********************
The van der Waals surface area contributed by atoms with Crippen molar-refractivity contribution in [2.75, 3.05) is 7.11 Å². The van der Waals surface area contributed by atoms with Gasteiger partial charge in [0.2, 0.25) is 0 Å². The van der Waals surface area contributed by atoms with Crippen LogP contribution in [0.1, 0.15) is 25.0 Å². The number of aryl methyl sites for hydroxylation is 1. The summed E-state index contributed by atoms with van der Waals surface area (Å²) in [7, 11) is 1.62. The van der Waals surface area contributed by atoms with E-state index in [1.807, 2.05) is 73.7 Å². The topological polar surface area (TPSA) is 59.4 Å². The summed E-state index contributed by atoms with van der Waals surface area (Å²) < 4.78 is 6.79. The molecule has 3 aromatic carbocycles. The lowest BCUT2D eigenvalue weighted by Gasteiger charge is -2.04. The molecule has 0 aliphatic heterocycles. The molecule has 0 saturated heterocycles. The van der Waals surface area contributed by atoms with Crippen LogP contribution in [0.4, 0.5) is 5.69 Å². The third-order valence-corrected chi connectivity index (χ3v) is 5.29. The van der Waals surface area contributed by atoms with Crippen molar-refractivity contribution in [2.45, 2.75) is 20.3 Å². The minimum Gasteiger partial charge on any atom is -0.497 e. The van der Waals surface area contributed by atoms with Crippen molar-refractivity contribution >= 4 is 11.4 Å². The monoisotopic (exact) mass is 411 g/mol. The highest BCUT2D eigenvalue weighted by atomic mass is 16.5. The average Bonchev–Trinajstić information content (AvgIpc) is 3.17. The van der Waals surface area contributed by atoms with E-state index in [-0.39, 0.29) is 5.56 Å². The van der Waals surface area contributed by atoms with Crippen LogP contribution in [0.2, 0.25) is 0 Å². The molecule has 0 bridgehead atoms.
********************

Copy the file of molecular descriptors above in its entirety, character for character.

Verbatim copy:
The van der Waals surface area contributed by atoms with Crippen molar-refractivity contribution in [2.75, 3.05) is 7.11 Å². The van der Waals surface area contributed by atoms with Gasteiger partial charge in [0.2, 0.25) is 0 Å². The van der Waals surface area contributed by atoms with Crippen LogP contribution in [0.1, 0.15) is 25.0 Å². The number of aryl methyl sites for hydroxylation is 1. The summed E-state index contributed by atoms with van der Waals surface area (Å²) in [7, 11) is 1.62. The van der Waals surface area contributed by atoms with E-state index in [1.807, 2.05) is 73.7 Å². The topological polar surface area (TPSA) is 59.4 Å². The summed E-state index contributed by atoms with van der Waals surface area (Å²) < 4.78 is 6.79. The molecule has 3 aromatic carbocycles. The lowest BCUT2D eigenvalue weighted by Gasteiger charge is -2.04. The molecule has 0 aliphatic heterocycles. The molecule has 0 saturated heterocycles. The van der Waals surface area contributed by atoms with Crippen LogP contribution in [0.4, 0.5) is 5.69 Å². The third-order valence-corrected chi connectivity index (χ3v) is 5.29. The van der Waals surface area contributed by atoms with Crippen molar-refractivity contribution in [2.45, 2.75) is 20.3 Å². The minimum Gasteiger partial charge on any atom is -0.497 e. The van der Waals surface area contributed by atoms with Crippen molar-refractivity contribution >= 4 is 11.4 Å². The monoisotopic (exact) mass is 411 g/mol. The highest BCUT2D eigenvalue weighted by atomic mass is 16.5. The average Bonchev–Trinajstić information content (AvgIpc) is 3.17. The van der Waals surface area contributed by atoms with E-state index in [-0.39, 0.29) is 5.56 Å². The van der Waals surface area contributed by atoms with Crippen LogP contribution in [0.2, 0.25) is 0 Å². The molecule has 0 bridgehead atoms.